Sensory Tattoo Project

Photography

The Innovative Conceptual Design Project That Begins The Discussion On The Future Of Urban Life – da:lab & CNCREATE

Crowds,
I need to go through them everyday.
Roughness, destruction, control,
Who designed me for this?
Imagine, you could navigate like a bat.
Totally free, floating through the mass,
Guided by a sixth sense.
That way I would remain myself.

Urban centers in developing and emerging economies have been pursuing initiatives to transform into ‘Smart Cities’. The fundamental driver for this change is fast-growing urbanization. Today 54% of the world’s population is currently living in urban areas, up from 30% in the 1950s. At this rate, 66% of the world’s population is forecast to live in urban areas by 2050.

This has led municipal leaders to attempt to reconstruct megacities by leveraging digital technologies. These ambitious plans include integrating 3rd Platform Technologies – a combination of mobility, cloud, analytics, and social media – into the current city framework to reach their ultimate objectives.

This led da:lab – a debate driven design laboratory, founded to create innovative conceptual design projects – to conceive a project that would visualize some of these ideas. Together with REED Photographic they formed a creative collaboration and produced a series of stunning artistic visuals to initiate this discussion.

The project set out to look at current and future scenarios about the state of society in the not too distant future. The results were the Sensory Tattoo Project: An exploration of an extra-sensory conceptual tattoo that integrates directly into our bodies natural senses, helping the city become a living, breathing part of us.

The explosion of the sharing economy, i.e. apps such as Mobike, has created an abundance of data about how humans actually travel within our urban environment. All the information collected can help urban planners to construct pedestrian-friendly cities, with this data being fed into our personal devices to help us traverse the cityscape without even thinking.

TV shows such as Black Mirror have already looked into a near future world, where people have devices embedded inside them that connects into an overarching network, helping us to remember information, and leading us to abdicate responsibility for things a computer can do better.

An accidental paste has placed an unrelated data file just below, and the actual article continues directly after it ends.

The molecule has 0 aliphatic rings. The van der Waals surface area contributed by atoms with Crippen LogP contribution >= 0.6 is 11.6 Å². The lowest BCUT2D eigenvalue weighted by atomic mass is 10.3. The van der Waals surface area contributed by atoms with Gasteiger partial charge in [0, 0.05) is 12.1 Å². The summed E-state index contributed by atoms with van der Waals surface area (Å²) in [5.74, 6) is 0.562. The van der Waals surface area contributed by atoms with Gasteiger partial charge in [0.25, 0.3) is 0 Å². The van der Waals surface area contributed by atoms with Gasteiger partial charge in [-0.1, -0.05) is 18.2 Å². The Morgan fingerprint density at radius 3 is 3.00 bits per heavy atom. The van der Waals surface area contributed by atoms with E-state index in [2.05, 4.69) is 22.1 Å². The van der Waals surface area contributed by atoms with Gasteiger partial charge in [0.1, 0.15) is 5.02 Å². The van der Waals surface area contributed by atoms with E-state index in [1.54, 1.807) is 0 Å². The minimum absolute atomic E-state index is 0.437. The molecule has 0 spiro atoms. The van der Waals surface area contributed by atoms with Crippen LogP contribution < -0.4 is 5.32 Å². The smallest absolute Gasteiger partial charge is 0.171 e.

The final piece is how will this all link together? Will we go beyond Google Glass AR technology and have a tattoo imprinted onto us, connecting directly to our major senses, and using this as a ‘device’ to tap into a wider network of services to help us communicate and travel around?

The Sensory Tattoo Project feeds into a number of related technologies such as the Internet of Things (IoT), connectivity platforms, robotics, industry applications, edge computing technology, and advanced security. How will individuals manage in ever-growing megacities such as Shanghai, where the level of sensory overload can become more confusing and less related to the traditional human experience?

CNCREATE in collaboration with da:lab is inviting the public to explore these future scenarios in a discussion about interdisciplinary design concepts, aimed at generating comment and debate around some major issues that could affect us all. Together with 5:IT Events we are giving the public a chance to come together and participate in an open discussion about the future of urban life.

On Sunday, March 12th starting at 4pm you are invited to join a panel of experts to discuss the influence technology will have on our cities in future. A selection of the photographs from this project will be exhibited, as well as a chance for you to have a photo taken with the sensory tattoo mapped on your body.

Speakers will include:

  • Robert Lamb, from designaffairs, discussing the ideas behind the Sensory Tattoo Project
  • Anthony Reed, from REED Photographic, discussing the creative process that led to the photography
  • Miao Mengna, co-founder of Bumie Technology, and a former architect discussing the future of AR & architecture.

Photography credits: REED Photographic

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